• Do community health workers work?

    The following is largely based on the content of emails I received from staff of the New England Comparative Effectiveness Public Advisory Council (CEPAC), of which I am a member. CEPAC is an independent body comprised of physicians, public representatives, and scientific experts who meet in public to review the evidence on the effectiveness and value of medical interventions. 

    At its forthcoming meeting (June 28th) CEPAC will examine the use of community health workers (CHWs) in the health care system. Why?

    The health care reform act provided a new impetus toward population-based care through the formation of accountable care organizations and patient-centered medical homes. These new organizational structures, along with existing integrated provider groups, are charged with providing better care to entire populations of individuals while holding down costs, and one of the important tools being considered to achieve this goal is the introduction of CHWs into the care process.

    CHWs are not trained as doctors or nurses or social workers. They are recruited directly from the community they serve, and their goal is to connect with individuals to help them navigate the health care system, manage chronic illnesses more effectively, and access the preventive care they need. But do CHWs really work? Can they help control costs?

    With state Medicaid programs, private payers, and health care provider organizations all poised to consider the introduction of CHWs, now is a critical time for objective review of the evidence and for guidance on whether and how to maximize the potential for CHWs to improve health care outcomes and value. On Friday, CEPAC will convene to conduct the public portion of that review, which will result in a report that will offer that guidance.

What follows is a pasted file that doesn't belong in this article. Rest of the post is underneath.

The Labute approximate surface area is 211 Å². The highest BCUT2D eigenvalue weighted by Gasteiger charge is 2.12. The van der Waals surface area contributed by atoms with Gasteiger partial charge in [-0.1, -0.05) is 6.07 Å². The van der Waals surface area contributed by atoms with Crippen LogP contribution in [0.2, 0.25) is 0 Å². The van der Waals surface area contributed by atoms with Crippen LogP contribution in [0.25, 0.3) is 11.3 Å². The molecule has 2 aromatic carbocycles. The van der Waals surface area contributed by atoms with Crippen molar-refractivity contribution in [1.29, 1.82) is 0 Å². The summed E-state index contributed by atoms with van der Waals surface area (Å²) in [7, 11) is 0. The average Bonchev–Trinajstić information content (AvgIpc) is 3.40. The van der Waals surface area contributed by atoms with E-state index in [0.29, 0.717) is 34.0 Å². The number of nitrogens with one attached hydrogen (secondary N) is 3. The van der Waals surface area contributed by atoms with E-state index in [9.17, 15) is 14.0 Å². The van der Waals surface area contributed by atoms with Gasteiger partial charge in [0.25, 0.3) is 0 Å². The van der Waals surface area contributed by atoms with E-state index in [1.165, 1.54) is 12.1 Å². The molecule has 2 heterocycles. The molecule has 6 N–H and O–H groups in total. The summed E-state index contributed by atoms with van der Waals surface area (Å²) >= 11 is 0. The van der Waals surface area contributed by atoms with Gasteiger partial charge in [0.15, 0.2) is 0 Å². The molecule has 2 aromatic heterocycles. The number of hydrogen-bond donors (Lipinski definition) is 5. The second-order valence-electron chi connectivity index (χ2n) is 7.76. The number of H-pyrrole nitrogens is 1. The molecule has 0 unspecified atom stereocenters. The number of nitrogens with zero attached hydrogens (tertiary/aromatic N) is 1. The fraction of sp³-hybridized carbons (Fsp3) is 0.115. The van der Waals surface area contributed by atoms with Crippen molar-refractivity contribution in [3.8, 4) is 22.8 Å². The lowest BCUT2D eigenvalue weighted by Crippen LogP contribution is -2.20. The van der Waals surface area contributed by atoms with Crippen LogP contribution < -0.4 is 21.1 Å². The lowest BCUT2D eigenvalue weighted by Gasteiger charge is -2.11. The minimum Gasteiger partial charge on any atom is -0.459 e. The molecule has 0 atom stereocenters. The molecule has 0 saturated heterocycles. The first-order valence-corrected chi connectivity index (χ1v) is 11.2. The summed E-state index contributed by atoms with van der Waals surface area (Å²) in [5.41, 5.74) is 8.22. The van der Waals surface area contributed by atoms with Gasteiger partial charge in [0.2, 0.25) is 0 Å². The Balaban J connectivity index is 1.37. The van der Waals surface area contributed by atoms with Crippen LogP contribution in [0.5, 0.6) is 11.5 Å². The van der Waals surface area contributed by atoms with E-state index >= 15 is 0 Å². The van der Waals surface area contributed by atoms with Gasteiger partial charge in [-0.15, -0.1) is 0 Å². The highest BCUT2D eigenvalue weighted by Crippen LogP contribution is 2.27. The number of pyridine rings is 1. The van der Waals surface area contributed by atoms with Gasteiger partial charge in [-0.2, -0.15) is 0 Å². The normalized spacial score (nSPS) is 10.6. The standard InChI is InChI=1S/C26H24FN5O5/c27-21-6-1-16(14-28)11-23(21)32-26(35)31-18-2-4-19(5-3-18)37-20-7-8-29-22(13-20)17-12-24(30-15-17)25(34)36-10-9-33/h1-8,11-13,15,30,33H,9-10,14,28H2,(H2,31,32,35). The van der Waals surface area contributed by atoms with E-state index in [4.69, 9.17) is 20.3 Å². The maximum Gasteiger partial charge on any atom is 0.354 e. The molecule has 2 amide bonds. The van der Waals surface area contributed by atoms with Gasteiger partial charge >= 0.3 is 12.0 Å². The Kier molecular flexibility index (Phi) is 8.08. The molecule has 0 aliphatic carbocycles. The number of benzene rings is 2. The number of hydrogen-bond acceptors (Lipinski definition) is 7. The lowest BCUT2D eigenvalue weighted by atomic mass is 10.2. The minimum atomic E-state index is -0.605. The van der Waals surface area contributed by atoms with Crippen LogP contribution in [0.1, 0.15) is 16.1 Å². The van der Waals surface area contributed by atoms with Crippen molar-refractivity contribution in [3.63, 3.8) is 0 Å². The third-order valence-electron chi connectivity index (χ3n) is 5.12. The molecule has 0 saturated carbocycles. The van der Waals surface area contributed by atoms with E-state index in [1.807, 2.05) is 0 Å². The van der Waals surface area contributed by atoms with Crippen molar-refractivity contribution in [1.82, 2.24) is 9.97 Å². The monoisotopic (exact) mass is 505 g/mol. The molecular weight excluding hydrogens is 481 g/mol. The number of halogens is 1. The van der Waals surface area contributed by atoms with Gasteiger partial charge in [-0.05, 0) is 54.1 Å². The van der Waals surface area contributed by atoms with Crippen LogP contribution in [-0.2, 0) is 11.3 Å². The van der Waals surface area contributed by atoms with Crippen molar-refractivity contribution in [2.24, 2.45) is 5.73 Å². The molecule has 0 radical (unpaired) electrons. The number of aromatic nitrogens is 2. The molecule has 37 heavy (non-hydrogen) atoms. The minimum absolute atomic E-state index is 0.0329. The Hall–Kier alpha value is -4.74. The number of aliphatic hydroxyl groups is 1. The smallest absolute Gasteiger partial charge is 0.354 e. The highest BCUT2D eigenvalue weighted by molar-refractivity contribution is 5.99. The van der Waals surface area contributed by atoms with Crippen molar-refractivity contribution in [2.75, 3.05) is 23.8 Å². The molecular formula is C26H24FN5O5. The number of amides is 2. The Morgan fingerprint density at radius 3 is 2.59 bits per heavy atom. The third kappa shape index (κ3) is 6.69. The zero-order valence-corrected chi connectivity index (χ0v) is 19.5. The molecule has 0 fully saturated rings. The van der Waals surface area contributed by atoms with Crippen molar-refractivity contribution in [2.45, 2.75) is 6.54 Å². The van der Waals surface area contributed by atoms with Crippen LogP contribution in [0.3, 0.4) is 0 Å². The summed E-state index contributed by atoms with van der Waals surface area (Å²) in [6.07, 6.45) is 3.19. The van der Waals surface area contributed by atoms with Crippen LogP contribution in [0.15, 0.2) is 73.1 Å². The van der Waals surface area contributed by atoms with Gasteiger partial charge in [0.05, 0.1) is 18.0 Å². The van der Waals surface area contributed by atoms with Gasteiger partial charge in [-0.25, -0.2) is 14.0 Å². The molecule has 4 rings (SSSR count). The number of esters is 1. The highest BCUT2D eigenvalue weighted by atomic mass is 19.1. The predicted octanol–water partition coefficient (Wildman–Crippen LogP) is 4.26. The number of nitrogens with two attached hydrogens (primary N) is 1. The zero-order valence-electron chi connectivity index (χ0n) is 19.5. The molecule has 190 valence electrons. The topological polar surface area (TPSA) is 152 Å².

Some examples of recent policy initiatives relating to CHWs:

    • Oregon recently received a $45 million CMS Innovation grant and Medicaid waiver to test the effects of their coordinated care organization framework that includes CHWs as part of their integrated care teams. 
    • A similar model has kicked off in Vermont, where commercial insurers, Medicaid, and Medicare are reimbursing “community health teams” as part of the Vermont Blueprint for Health’s Advanced Primary Care Practice initiative. Some sites are choosing to integrate CHWs into these care teams to help patients better navigate social services, secure health appointments, and connect to community resources.

    Additional details about community health workers and the CEPAC meeting are found here.


    • What I am interested in seeing and have thought about (timely post), after the JAMA release yesterday (Joynt, Gawande et al) relates to avoidable and unavoidable utilization.

      Note the classification of DRGs in their paper: some like CVA not considered avoidable, whereas CHF yes.

      MIght we reclassify if one considers CHWs or their ilk and we learn we can derive improvements because, not in spite of them. Authors point out many of these conditions develop over decades and thus, may not respond to short term changes in care. However, reversing suboptimal compliance with rx and other interventions could alter equation.

      The substrate for stroke develops over years; adhering to best practice might stave off or attenuate the effects however.


    • As an advanced practice community health nurse with 24 years of practice in the community the evidence I have gathered is that CHWs work and save money when they are educated through skill identification and development to work with health care providers to the community. This takes a great deal of time, patience and partnership with community agencies and academic centers where a portion of the CHW’s education is offered. The CHW, both men and women, have a strong desire to make change within their community. Let’s join them to develop the necessary tools.